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  • Matt Young

The Jolly Boys

We'll often get guest writers submitting articles for the website and today is no exception, as we welcome the long-time editor of 'Devon Life', Andy Cooper.


Clearly a man who is good with his words, in this article Andy tells us all about the Jolly Boys and why they're such an important part of his life. Over to you Andy...


I am one of the North Devon Jolly Boys. In fact, I am a founder member, tracing my involvement in this club back some 20+ years.

North Devon Jolly Boys

Unless you're a fellow JB then I doubt you will have heard of us. There are no rules to this club. There are no official membership records, or fees, elected officers or a funky website. Heck, we don’t even have a calendar of events and activities.


Nope, the North Devon Jolly Boys are just a loose gathering of blokes who knew each other through work, through our kids going to school or assorted societies together, or because they already knew a JB and were introduced to us as “a good bloke”.


The one key plank of JB activity was that every last Friday of the month we gathered at the same pub, at the same time for lunch. (The excellent Chichester Arms at Bishops Tawton, as you’re asking).


You didn’t have to say you were attending the lunch meeting. You just knew there would be a gathering and if you could make it you would be welcome. On any occasion there could be anything from 11 to three of us gathering. On one occasion there was just two of us. And a jolly good time was still had by all. I should know…I was one of the two.


The Jolly Boys occasionally extended out into other activities such as trips to the Exeter Chiefs, to the Test match, to a gig or Cheltenham Races. We occasionally rather patronisingly invited other halves on a Christmas social and christened them the Jolly Girls.


We sadly, along the way, lost one member to a shockingly sudden death. One member moved away from Devon and is a now a JB in exile. We conferred ‘honorary’ membership to a couple of “mates of mates” who lived up county and who we had encountered on our sporting travels.


But at its core remained the JBs monthly lunch. It was a chance to relax, to chat, to take the piss, to share stories (some of them true) and just kick back and have a pint and a plate of fabulously good food which was probably eminently bad for our ever expanding waistlines.


You may have noted I am writing about the North Devon Jolly Boys gatherings in the past tense. That’s because they are no more in their previous monthly format and now only seem to happen on a truly ad hoc basis (perhaps three times a year) when someone can be arsed to half-heartedly try and arrange a gathering.


Why is that? I am not sure. I can’t blame the COVID-19 pandemic as we were already struggling to make the meetings happen before Boris kept locking us all down. It just seemed….well…..phffffff…..we couldn’t get the mojo going any more to carry on.


Lives had moved on. Partners had changed. Our kids had grown up and moved away. As I say, we suffered the mortal blow of losing one of our best and brightest and the air seemed to go out of the balloon.


But I miss those JB gatherings. Boy, do I miss them. Especially during lockdown when that sense of isolation, boredom and insecurity which all of us would surely admit to can come boiling up in your mind like a pan of milk on the hob which has been left too long unchecked. It all gets a bit messy if you don’t keep an eye on things and turn down the heat.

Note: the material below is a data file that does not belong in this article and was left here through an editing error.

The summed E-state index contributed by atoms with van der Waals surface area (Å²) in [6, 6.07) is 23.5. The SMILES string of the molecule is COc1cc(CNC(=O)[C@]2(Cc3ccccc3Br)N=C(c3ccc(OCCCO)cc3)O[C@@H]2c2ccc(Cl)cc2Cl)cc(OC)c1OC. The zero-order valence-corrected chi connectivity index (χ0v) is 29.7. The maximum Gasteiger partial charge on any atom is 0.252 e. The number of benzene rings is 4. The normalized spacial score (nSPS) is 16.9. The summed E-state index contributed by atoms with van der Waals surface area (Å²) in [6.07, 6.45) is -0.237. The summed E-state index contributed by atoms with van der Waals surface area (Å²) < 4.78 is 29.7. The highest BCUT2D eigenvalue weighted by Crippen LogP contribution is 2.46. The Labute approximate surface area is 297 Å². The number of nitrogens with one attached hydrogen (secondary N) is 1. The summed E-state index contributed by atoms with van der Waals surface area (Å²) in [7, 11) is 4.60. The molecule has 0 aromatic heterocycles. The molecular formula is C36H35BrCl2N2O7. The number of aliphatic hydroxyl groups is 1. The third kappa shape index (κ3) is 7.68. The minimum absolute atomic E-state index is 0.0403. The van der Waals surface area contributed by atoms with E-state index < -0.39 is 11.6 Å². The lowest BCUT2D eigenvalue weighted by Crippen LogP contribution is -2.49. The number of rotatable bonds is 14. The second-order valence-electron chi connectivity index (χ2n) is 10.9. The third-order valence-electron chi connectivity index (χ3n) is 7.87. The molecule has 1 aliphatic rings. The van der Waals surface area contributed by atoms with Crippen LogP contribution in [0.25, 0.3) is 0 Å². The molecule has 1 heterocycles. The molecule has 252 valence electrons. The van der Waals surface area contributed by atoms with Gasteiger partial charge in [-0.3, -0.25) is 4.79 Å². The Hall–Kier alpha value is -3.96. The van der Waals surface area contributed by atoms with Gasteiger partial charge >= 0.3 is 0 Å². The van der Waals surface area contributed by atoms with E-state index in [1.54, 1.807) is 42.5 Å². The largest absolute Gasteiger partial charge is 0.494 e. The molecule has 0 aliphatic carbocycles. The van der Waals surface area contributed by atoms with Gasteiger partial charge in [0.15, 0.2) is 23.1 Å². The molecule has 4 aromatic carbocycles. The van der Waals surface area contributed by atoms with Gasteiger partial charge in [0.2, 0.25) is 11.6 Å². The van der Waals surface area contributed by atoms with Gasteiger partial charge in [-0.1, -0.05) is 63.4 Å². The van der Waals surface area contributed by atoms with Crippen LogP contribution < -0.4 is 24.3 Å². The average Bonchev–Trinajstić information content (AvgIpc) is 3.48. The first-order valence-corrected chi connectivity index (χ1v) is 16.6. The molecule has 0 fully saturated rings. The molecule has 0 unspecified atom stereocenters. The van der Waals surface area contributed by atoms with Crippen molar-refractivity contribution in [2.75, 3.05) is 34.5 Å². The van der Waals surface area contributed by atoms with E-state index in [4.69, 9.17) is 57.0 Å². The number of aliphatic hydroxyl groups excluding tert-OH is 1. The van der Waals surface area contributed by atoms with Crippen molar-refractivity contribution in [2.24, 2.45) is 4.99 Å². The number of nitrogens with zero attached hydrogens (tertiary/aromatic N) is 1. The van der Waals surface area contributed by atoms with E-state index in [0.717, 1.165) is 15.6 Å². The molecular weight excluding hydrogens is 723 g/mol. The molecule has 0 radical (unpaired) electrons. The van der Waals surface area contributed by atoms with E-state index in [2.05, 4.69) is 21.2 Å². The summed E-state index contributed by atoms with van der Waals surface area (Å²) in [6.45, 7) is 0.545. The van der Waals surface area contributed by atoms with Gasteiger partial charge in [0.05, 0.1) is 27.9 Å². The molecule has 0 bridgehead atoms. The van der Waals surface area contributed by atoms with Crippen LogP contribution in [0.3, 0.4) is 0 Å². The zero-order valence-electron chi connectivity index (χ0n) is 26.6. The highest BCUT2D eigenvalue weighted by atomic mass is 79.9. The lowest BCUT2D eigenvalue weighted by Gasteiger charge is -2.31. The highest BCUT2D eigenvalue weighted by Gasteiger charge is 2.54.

The JBs gatherings were a release. A comfort. A prop. A giggle. A distraction…in fact, a whole toolkit of support mechanisms collected together under the auspices of one casual, monthly gathering.


At a time when I was probably at my lowest ebb during the past 20 years having been through the bereavement of losing someone supremely close to me, at the next JBs gathering my mates spent about three minutes in quiet, reflective, respectful silence before breaking into royally taking the piss out of me over what I was wearing whilst also simultaneously having a ding-dong argument about the Brexit vote which had taken place three days earlier.


I needed that. I needed the normality of my mates treating me just like they always did. I needed their banter and their invisible kindness and support which manifested itself in the way they just went about their business.


Writing these reflections on the JBs I realise how much I miss those gatherings and how much a network of chaps – sometimes like-minded, sometimes not – is pretty much essential for those of us who fall into that bracket the marketeers like to call ‘middle-aged’ in this modern world.

Andy Cooper
Andy, sitting next to a typewriter he's never actually used!

It can be tough out there, can’t it? Sometimes we don’t seem to have the answers. Bloody hell….sometimes I don’t even know what the sodding questions are. We can seem confident, bright, focussed and on our game when in reality we are anything but.


That’s why I am delighted to have been asked by Matt to get involved with Who Needs Instructions and to support its work. I know how much there is a gap in my life right now when it comes to just having some chaps there as a sounding board and support network.


So, I look forward to seeing where the WNI journey takes us all. And to having the piss royally taken out of me along the way!


Ends



Picture caption: The North Devon Jolly Boys on a very memorable occasion in their history – on an outing to the Test Match at Edgbaston…all dressed as Geoffrey Boycott! Andy is third from left.




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